There is the idea that one should permit cremation because it is environmentally friendly. Judaism does take environmental concerns into account, so how does that work here? Let's be honest. There are environmental costs both to burial and cremation. A burial takes up land, this is true. However, Jewish practice prohibits embalming fluid (which is very toxic and causes ground and water pollution) and burial is done in a casket made of soft wood to speed up the decomposition process, both of which make for eco-conscious burials. Considering what's emitted in the air at crematoria, I have to wonder about the environmental impact of cremation. Let's say for argument's sake that cremation is better for the environment (I'm not convinced of that point, but this is for argument's sake). When looking at environmental policy, one looks at broader effects, typically on a global level. Jews make up 0.2% of the world population. Even if cremation were better for the environment, how much of a net impact do you think that would have on the environmental footprint if 0.2% of the world's population changed their approach to dealing with corpses? In the grand scheme of things, this argument is, at best, negligible.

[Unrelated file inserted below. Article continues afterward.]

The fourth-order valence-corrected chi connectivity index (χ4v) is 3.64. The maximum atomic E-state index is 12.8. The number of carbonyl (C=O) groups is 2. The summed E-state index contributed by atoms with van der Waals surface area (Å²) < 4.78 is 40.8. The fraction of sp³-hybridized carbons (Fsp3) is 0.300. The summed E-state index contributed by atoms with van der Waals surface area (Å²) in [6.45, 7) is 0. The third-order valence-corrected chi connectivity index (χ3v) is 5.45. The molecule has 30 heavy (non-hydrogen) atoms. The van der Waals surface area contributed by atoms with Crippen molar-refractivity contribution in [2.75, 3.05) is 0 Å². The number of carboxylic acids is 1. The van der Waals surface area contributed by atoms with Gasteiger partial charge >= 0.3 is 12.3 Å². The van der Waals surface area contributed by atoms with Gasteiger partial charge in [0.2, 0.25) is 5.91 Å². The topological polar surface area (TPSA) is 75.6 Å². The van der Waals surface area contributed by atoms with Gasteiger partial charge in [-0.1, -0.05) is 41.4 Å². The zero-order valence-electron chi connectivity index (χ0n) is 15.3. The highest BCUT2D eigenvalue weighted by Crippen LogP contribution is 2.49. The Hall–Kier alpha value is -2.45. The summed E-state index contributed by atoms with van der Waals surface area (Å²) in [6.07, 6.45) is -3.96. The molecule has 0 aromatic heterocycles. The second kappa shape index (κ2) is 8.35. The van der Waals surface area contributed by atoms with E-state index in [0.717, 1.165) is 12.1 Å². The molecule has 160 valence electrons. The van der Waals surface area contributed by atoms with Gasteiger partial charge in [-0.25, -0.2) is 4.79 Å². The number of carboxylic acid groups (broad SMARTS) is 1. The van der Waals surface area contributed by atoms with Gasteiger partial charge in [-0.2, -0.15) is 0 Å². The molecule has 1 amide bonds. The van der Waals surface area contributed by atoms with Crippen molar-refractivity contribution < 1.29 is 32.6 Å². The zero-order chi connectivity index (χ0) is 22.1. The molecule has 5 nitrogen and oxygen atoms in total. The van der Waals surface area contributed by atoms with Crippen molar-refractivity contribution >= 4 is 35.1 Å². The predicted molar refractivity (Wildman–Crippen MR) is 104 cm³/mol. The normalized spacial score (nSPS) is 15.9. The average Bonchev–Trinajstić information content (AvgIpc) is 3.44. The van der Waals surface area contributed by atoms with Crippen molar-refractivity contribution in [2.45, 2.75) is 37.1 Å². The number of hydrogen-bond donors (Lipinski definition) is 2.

One of the strongest arguments in favor of cremation is convenience. With a cremation, one does not have to worry about visiting the gravesite, especially if it is far away. However, what you have to worry about is where to put the remains. It is hard to find an appropriate spot to put the remains. Having remains of a loved one in your house can be downright awkward, assuming that you are not fighting with other family members about who gets to keep the remains. Even if that works out, how long will that last? There will be a point down the road in which the remains will either be ignored or neglected. Cremated ashes were never meant to be stored with families in the long-run. And if one were to scatter the ashes to avoid this headache, then future generations that desire to visit the gravesite could not do so. Even so, it almost does not matter if the gravesite is visited often because Moses never received any visitors, but he was nevertheless buried (Deuteronomy 34:6).